The importance of the decisions of the Eleventh Congress ought not to be underestimated. It was in the wake of this congress that the Fifth Congress of the trade unions (September 1922) declared itself in favor of workers’ autonomy in collective negotiation, both in the socialist sector and in dealings with the state capitalist sector, that the second labor code of the RFSSR was adopted (November 1922), which recognized trade-union rights, and that a code on civil procedure in the RFSSR was adopted (1923) which granted immunity to the unions’ strike funds.

Some authors believe that the Eleventh Congress confirmed a decline in the influence of the unions.[5] This is an error of assessment which results primarily from a reading of the resolution on the tasks of the unions, in which it was decided to eliminate the unions from direct participation in the management of the enterprises. In reality this decision, far from expressing an ebb in the influence of the unions, was an expression of the new orientation toward making the unions independent of the organs of economic management: One cannot simultaneously participate in management and be in a good position to contest the decisions that are made.

It is this resolution that Trotsky is supporting here, through resolutely backing Lozovsky, an old comrade of Trotsky’s from the newspaper Nashe Slavo and the Interborough Organization. (This support was somewhat unusual in view of the low esteem in which Trotsky held Lozovsky). Trotsky’s intervention was centered on one single problem, the existing relations between economic management on the one hand and trade-union activity on the other. It was not without a certain irony that Trotsky stressed that it was primarily from this standpoint that the resolution of the Tenth Congress, against which he had fought, had proven inadequate. Nor was it without a certain irony that he recalled that at the beginning of 1920 he was the first in the Central Committee to specify the measures which anticipated the economic course initiated with the new economic policy.

But what primarily characterizes Trotsky’s speech is the “angle of attack” from which he approached the trade-union question. His aim, of course, was to eliminate the ambiguities inherent in the positions of the Tenth Congress. There could no longer be any talk of the unions’ participating in the exercise of state functions when the old centralization of economic life was being abolished. The ambiguity therefore had to be removed. How? It is here that the argumentation advanced by Trotsky takes on a particular tone. Although he—unlike the trade unionist Ryazanov—had fully understood what the new trade-union course (oriented toward defense of the interests of the workers) implied for an economy based on hozzascët [ska nog skrivas hozrascet på engelska ] [6] and also understood what this economy meant for the workers, he did not place the emphasis on the “defensive functions” of the unions but instead on necessity and economic effectiveness. Trotsky’s speech aimed not so much at proving that under the new conditions the incorporation of the unions into the state was no longer justified, since they now had to protect the workers, as at proving that the unions ought not to interfere in the economy if the effectiveness of the reform was to be preserved. This angle of attack lends Trotsky’s speech a rather stiff, even formal logical, aspect, a precise counterpart to the position he had taken a year earlier (the state is a workers state, therefore the unions no longer need defend the workers, etc.).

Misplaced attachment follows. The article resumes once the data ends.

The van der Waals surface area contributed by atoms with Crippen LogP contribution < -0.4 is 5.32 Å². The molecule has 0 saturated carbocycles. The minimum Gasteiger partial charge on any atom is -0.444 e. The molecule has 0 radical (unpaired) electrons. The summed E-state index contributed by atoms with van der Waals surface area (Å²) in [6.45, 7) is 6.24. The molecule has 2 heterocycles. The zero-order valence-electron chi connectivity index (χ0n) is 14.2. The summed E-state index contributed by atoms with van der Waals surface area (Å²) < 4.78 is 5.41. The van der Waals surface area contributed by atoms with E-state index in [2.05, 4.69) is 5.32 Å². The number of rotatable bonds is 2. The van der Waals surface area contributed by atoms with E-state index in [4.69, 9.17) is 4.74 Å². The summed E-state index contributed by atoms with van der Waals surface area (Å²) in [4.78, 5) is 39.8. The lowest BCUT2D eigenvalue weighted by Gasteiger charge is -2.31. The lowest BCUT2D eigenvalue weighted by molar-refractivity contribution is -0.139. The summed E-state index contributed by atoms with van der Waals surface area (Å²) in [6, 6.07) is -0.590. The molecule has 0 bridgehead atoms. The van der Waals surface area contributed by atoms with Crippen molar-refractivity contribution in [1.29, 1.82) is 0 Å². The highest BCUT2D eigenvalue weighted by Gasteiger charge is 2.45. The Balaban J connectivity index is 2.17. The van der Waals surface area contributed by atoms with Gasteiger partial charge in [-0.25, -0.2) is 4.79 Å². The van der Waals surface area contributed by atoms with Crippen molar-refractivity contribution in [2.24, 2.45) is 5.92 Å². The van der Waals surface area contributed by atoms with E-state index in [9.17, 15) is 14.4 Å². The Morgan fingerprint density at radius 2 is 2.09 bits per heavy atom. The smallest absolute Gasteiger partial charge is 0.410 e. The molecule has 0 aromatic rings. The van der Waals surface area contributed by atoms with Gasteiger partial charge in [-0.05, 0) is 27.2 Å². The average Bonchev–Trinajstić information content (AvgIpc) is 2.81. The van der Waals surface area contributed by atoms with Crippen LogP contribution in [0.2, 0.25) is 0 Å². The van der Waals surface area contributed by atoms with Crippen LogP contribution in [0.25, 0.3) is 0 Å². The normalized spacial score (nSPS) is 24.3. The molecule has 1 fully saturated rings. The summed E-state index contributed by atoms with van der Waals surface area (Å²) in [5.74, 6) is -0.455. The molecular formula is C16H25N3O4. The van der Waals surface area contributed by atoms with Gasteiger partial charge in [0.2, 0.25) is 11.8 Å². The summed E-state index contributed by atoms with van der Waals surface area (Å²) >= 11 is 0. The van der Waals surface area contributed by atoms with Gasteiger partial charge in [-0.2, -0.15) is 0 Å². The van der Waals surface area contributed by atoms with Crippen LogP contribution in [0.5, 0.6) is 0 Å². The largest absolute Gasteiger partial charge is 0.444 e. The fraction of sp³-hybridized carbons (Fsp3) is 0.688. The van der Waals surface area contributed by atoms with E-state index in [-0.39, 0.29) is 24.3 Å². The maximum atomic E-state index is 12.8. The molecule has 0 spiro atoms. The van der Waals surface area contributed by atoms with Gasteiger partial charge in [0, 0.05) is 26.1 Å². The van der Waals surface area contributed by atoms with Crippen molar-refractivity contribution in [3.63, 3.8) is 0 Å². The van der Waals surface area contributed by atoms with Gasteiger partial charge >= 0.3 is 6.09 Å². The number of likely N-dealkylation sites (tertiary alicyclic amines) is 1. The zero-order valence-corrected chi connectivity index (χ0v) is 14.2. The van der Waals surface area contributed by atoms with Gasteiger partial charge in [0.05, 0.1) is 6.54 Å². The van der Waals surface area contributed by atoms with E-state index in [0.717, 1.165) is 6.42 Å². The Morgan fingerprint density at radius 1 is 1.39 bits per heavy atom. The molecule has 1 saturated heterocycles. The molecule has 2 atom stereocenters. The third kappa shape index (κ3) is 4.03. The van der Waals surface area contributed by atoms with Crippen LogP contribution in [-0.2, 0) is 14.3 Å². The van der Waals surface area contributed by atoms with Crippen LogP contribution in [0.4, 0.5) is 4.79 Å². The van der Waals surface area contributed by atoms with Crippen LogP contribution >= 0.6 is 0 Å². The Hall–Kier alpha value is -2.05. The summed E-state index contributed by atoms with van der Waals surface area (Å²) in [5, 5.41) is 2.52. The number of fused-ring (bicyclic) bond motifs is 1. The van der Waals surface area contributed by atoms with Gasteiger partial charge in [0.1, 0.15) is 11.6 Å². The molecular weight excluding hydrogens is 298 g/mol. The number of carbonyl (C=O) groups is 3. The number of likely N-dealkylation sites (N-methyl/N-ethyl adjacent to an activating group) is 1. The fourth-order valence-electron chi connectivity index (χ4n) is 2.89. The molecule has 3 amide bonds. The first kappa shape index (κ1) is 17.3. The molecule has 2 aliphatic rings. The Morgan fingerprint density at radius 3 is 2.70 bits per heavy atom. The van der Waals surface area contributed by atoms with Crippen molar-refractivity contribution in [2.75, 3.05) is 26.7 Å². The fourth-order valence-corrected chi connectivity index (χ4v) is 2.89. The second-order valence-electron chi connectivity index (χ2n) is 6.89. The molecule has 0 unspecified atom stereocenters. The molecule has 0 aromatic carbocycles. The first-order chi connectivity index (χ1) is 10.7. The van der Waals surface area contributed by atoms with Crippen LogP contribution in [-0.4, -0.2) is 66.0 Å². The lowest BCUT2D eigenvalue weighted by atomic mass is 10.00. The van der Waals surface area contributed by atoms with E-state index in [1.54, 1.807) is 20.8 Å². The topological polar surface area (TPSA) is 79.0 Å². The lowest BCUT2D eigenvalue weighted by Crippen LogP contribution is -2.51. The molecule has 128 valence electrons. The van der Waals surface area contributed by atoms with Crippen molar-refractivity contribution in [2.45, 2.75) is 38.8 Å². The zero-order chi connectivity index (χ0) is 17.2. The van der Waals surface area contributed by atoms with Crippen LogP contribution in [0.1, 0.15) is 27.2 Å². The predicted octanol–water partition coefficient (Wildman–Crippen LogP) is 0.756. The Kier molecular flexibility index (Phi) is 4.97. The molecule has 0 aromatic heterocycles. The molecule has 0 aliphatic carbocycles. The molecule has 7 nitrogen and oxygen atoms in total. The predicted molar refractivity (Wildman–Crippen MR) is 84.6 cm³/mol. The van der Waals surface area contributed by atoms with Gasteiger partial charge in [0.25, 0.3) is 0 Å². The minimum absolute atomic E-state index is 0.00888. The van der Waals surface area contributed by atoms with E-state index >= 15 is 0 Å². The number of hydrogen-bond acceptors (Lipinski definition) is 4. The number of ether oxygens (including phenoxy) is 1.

This formal logical aspect is confirmed by the structure of the speech, which develops around the question, “who is right, Lozovsky or Ryazanov, in interpreting the new trade-union policy?” leaving aside the basic problems raised by the speech of Tomsky[7], which Trotsky admitted he had not heard.

Indeed, Trotsky bitingly criticized the position of D. Ryazanov (another ex-comrade of his from Nashe Slavo and the Interborough Organization). Ryazanov, generally close to the positions of Tomsky, the president of the council of unions (they had both been the object of disciplinary sanctions in May 1921), had separated himself from Tomsky in his interventions at the congress. Although all the Bolshevik leaders called for a return to the right to strike, which was regarded as an ultimate anti-bureaucratic guarantee, Ryazanov decided to wage a rear-guard battle, not against this right but against the fact that it was even being discussed. He insisted that this right had never been legally suppressed, that it was a “fundamental right of the working class,” and that his position had never varied since October 26, 1917, when he had convinced the Petrograd council of trade unions to adopt a resolution calling on the workers not to use this right against the new regime.